Jessica Sautter is a Content Writer for CarInsuranceCompanies.com with a Bachelor’s Degree from Eastern Michigan University in Elementary Education with a Major in Reading and a Minor in Mathematics.

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Chris Harrigan has an economic degree from Limestone College and an MBA from Clemson University. He previously managed auto insurance claims for Enterprise Rent-A-Car. Currently, he is using his business and insurance expertise to provide insurance data analysis and visualizations to enhance the user experience.

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Reviewed by Chris Harrigan
Former Auto Insurance Claims Manager

UPDATED: Sep 28, 2020

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Here's what you need to know...

  • If you are responsible for causing the accident, then you are considered to be the at-fault party
  • If the at-fault party has liability coverage, their insurance company can pay for your car to be repaired
  • Some states mandate uninsured and underinsured coverage

If you’re involved in a car accident, you’ll probably have some questions. One common question that comes up is related to your rights to keep insurance money that you think you may be entitled to.

What you are entitled to will depend on the circumstances of the accident.

If you are without insurance, start comparing rates now by using our FREE tool above!

Table of Contents

At-Fault and Not At-Fault Accidents

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One way to categorize accidents is based on fault.

If you are responsible for causing the accident, then you are considered to be the at-fault party. If the other driver is the negligent operator, then they are the at-fault party.

This is an important distinction because it affects the monies you are entitled to keep.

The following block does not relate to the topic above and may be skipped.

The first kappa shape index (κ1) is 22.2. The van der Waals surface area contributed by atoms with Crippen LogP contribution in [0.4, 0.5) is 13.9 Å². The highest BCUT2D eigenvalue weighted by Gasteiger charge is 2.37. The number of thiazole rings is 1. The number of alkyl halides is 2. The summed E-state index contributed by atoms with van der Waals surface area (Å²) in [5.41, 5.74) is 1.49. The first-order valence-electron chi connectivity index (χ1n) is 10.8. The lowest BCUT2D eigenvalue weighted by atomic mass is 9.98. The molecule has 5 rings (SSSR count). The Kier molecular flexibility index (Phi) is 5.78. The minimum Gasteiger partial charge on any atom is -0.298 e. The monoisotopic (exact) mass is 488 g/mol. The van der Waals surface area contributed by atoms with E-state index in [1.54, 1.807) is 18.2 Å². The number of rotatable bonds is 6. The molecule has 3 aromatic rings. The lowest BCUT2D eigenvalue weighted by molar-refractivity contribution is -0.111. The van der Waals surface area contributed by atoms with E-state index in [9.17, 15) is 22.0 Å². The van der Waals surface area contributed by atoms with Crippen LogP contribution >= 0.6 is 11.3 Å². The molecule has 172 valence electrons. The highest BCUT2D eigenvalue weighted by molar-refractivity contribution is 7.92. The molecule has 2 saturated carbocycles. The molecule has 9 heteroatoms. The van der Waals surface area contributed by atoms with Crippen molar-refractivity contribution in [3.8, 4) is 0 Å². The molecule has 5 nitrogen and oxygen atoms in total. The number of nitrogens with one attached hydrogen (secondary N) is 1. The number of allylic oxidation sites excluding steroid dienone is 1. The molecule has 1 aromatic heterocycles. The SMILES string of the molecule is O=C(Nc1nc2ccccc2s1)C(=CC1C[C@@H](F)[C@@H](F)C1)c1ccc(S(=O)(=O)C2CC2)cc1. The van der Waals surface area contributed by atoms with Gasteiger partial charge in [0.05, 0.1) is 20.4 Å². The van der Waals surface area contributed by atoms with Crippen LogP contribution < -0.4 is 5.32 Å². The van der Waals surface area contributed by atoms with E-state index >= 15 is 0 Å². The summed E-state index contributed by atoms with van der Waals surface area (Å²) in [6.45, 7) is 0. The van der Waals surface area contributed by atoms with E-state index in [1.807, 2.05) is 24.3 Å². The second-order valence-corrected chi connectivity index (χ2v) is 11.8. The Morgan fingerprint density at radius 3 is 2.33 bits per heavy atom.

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The Parties to a Car Accident

The benefits of an insurance policy are considered to be either first party benefits or third party benefits.

There can actually be three parties involved in a car accident:

  • The first party is the policyholder.
  • The second party is the insurance carrier.
  • The third parties are the parties that receive liability payments should the first party be negligent or at-fault and cause damages to third parties.

Scenario 1: When You’re Not At-Fault

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Let’s start with an accident where you are not at-fault. For example, you are on the main thoroughfare and another driver at a stop sign pulls into your lane of travel and does not yield the right-of-way.

The other party is the at-fault party in this scenario. In this case, let’s say the damages are minor and are only to the cars involved.

If the at-fault party has liability coverage, their insurance company can pay for your car to be repaired.

They can also put you in a rental car until your damages are resolved.

The beauty of this scenario is that you don’t have to pay your deductible. You should not have any out-of-pocket expenses.

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Scenario 2: When You’re Not At-Fault and the Other Party Has No Insurance

What if the other party does not have liability insurance? If you have collision insurance, your policy can cover your damages but, you will need to be responsible for your collision deductible.